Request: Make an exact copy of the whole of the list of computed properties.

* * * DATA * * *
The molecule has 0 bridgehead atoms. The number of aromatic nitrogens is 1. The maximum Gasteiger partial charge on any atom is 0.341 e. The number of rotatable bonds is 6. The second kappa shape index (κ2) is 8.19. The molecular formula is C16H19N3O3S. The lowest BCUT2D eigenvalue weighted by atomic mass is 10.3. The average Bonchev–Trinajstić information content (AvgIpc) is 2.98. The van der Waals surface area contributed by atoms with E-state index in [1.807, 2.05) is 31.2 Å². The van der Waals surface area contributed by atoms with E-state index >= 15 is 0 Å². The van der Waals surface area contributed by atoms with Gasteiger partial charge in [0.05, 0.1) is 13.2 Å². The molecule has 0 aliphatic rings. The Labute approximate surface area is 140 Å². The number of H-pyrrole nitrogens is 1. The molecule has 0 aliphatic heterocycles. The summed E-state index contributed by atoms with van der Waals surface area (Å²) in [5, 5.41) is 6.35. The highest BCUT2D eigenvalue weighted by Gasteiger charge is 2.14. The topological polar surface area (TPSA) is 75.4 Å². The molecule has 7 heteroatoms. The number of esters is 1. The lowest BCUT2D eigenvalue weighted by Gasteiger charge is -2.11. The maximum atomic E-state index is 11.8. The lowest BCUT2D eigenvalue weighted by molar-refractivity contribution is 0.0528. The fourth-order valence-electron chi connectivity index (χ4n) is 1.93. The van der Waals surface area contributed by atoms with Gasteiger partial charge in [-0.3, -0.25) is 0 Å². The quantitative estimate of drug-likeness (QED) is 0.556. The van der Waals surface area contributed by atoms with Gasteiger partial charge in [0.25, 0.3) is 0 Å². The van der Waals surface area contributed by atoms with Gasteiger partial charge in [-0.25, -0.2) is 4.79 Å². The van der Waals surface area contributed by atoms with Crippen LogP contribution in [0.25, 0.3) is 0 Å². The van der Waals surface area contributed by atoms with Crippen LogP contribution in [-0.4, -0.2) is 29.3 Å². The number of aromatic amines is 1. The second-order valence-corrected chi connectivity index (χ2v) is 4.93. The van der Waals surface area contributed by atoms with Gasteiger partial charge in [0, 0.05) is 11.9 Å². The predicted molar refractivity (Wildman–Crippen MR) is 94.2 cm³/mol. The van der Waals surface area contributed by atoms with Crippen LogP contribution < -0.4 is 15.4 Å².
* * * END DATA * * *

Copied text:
The molecule has 0 bridgehead atoms. The number of aromatic nitrogens is 1. The maximum Gasteiger partial charge on any atom is 0.341 e. The number of rotatable bonds is 6. The second kappa shape index (κ2) is 8.19. The molecular formula is C16H19N3O3S. The lowest BCUT2D eigenvalue weighted by atomic mass is 10.3. The average Bonchev–Trinajstić information content (AvgIpc) is 2.98. The van der Waals surface area contributed by atoms with E-state index in [1.807, 2.05) is 31.2 Å². The van der Waals surface area contributed by atoms with E-state index >= 15 is 0 Å². The van der Waals surface area contributed by atoms with Gasteiger partial charge in [0.05, 0.1) is 13.2 Å². The molecule has 0 aliphatic rings. The Labute approximate surface area is 140 Å². The number of H-pyrrole nitrogens is 1. The molecule has 0 aliphatic heterocycles. The summed E-state index contributed by atoms with van der Waals surface area (Å²) in [5, 5.41) is 6.35. The highest BCUT2D eigenvalue weighted by Gasteiger charge is 2.14. The topological polar surface area (TPSA) is 75.4 Å². The molecule has 7 heteroatoms. The number of esters is 1. The lowest BCUT2D eigenvalue weighted by Gasteiger charge is -2.11. The maximum atomic E-state index is 11.8. The lowest BCUT2D eigenvalue weighted by molar-refractivity contribution is 0.0528. The fourth-order valence-electron chi connectivity index (χ4n) is 1.93. The van der Waals surface area contributed by atoms with Gasteiger partial charge in [-0.3, -0.25) is 0 Å². The quantitative estimate of drug-likeness (QED) is 0.556. The van der Waals surface area contributed by atoms with Gasteiger partial charge in [0.25, 0.3) is 0 Å². The van der Waals surface area contributed by atoms with Gasteiger partial charge in [-0.25, -0.2) is 4.79 Å². The van der Waals surface area contributed by atoms with Crippen LogP contribution in [0.25, 0.3) is 0 Å². The van der Waals surface area contributed by atoms with Crippen LogP contribution in [-0.4, -0.2) is 29.3 Å². The number of aromatic amines is 1. The second-order valence-corrected chi connectivity index (χ2v) is 4.93. The van der Waals surface area contributed by atoms with Gasteiger partial charge in [0, 0.05) is 11.9 Å². The predicted molar refractivity (Wildman–Crippen MR) is 94.2 cm³/mol. The van der Waals surface area contributed by atoms with Crippen LogP contribution < -0.4 is 15.4 Å².